When filing for bankruptcy your income will be assessed as well as your debts. Traditional sources of income are easily accounted for in bankruptcy. However, many people that are suffering with overwhelming debt earn their money through non-traditional income sources, such as social security or workers compensation. Can these funds be seized in bankruptcy?
Fortunately, bankruptcy laws do not allow for benefits paid through government funded income sources to be eligible for seizure in bankruptcy. Bankruptcy exemptions protect these assets in the bankruptcy filing. Specifically, federal bankruptcy exemptions protect the following benefits during bankruptcy:
- Public assistance benefits
- Social Security benefits
- Disability benefits
- Unemployment compensation benefits
- Veterans’ benefits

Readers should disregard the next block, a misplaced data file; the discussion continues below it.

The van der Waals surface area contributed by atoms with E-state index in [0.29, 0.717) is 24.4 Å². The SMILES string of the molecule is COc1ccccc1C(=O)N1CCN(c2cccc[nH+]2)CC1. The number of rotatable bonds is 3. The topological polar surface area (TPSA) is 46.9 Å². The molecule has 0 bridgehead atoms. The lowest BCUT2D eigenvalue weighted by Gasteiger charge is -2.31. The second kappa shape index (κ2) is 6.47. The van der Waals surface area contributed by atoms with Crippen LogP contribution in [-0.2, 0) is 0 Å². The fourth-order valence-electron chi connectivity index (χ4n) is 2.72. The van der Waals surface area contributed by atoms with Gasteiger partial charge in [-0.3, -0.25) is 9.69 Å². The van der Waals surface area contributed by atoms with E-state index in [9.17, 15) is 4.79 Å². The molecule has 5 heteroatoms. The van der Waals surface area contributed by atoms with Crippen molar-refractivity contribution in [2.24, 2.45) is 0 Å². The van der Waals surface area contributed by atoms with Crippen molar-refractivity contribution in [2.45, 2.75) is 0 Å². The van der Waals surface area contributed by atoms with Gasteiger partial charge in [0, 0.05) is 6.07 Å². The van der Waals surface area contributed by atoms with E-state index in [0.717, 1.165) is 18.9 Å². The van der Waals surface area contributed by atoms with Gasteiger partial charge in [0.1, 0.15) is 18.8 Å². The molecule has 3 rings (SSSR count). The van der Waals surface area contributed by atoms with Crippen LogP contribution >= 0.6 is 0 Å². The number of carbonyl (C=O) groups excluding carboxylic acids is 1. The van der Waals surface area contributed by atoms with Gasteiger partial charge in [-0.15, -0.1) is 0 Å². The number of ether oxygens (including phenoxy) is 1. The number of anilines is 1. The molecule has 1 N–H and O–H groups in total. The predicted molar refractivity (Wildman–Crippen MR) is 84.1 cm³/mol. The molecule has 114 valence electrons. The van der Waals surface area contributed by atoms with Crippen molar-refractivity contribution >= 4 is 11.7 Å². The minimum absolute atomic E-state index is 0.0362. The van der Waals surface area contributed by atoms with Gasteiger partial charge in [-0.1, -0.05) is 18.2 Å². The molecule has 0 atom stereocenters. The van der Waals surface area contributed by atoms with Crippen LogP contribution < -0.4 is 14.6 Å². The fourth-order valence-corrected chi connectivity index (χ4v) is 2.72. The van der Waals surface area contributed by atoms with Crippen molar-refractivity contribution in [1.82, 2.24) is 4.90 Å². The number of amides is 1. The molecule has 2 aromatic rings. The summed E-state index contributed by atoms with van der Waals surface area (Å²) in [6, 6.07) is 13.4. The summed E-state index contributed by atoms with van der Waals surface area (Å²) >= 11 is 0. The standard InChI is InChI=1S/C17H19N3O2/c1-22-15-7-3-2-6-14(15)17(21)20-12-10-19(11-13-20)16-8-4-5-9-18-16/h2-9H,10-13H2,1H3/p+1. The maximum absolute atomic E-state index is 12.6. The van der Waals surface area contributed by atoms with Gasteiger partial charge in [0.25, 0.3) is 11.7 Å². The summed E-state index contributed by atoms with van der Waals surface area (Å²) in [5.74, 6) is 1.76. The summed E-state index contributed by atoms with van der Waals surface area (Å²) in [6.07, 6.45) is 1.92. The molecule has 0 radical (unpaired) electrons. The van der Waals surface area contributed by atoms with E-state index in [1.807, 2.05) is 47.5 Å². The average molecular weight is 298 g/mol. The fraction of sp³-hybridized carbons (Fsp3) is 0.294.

- Crime victim compensation benefits
- Life Insurance benefits
Although the bankruptcy laws protect these benefits during the process, these benefits could still influence the case. Each state has their own bankruptcy laws, which may have different benefits exemptions. Additionally, these benefits are used to calculate the income level of the filer, which is used in the means test to determine eligibility for Chapter 7. If these benefits are enough to exceed the median income of the state of residence, the filer may not be eligible for Chapter 7 and may be required to pursue Chapter 13 instead.